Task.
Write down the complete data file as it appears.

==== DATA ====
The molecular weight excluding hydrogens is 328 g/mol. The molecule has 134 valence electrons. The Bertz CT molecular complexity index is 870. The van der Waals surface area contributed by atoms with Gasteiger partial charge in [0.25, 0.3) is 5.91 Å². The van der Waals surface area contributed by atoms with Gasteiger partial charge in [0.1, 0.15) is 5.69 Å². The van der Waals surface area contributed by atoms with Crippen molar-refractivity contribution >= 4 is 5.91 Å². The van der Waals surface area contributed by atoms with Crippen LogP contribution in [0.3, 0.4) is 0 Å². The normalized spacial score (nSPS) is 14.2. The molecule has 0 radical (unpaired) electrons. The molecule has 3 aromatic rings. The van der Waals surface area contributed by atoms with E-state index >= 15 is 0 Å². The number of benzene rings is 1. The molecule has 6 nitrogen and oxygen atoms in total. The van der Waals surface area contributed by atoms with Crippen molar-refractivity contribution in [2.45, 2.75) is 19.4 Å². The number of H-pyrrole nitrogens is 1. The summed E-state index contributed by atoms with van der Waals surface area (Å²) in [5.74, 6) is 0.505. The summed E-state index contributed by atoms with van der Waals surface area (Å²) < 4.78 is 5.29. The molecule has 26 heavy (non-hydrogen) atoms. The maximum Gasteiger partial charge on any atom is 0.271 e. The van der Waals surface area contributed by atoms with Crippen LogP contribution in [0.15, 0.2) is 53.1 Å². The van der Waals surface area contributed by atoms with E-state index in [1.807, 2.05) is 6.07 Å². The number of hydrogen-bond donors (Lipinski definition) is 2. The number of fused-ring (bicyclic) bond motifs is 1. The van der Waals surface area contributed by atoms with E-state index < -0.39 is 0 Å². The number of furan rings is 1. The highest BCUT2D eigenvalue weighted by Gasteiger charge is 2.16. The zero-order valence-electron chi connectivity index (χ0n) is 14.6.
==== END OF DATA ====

The molecular weight excluding hydrogens is 328 g/mol. The molecule has 134 valence electrons. The Bertz CT molecular complexity index is 870. The van der Waals surface area contributed by atoms with Gasteiger partial charge in [0.25, 0.3) is 5.91 Å². The van der Waals surface area contributed by atoms with Gasteiger partial charge in [0.1, 0.15) is 5.69 Å². The van der Waals surface area contributed by atoms with Crippen molar-refractivity contribution >= 4 is 5.91 Å². The van der Waals surface area contributed by atoms with Crippen LogP contribution in [0.3, 0.4) is 0 Å². The normalized spacial score (nSPS) is 14.2. The molecule has 0 radical (unpaired) electrons. The molecule has 3 aromatic rings. The van der Waals surface area contributed by atoms with E-state index >= 15 is 0 Å². The number of benzene rings is 1. The molecule has 6 nitrogen and oxygen atoms in total. The van der Waals surface area contributed by atoms with Crippen molar-refractivity contribution in [2.45, 2.75) is 19.4 Å². The number of H-pyrrole nitrogens is 1. The summed E-state index contributed by atoms with van der Waals surface area (Å²) in [5.74, 6) is 0.505. The summed E-state index contributed by atoms with van der Waals surface area (Å²) < 4.78 is 5.29. The molecule has 26 heavy (non-hydrogen) atoms. The maximum Gasteiger partial charge on any atom is 0.271 e. The van der Waals surface area contributed by atoms with Crippen LogP contribution in [0.15, 0.2) is 53.1 Å². The van der Waals surface area contributed by atoms with E-state index in [1.807, 2.05) is 6.07 Å². The number of hydrogen-bond donors (Lipinski definition) is 2. The number of fused-ring (bicyclic) bond motifs is 1. The van der Waals surface area contributed by atoms with E-state index < -0.39 is 0 Å². The number of furan rings is 1. The highest BCUT2D eigenvalue weighted by Gasteiger charge is 2.16. The zero-order valence-electron chi connectivity index (χ0n) is 14.6.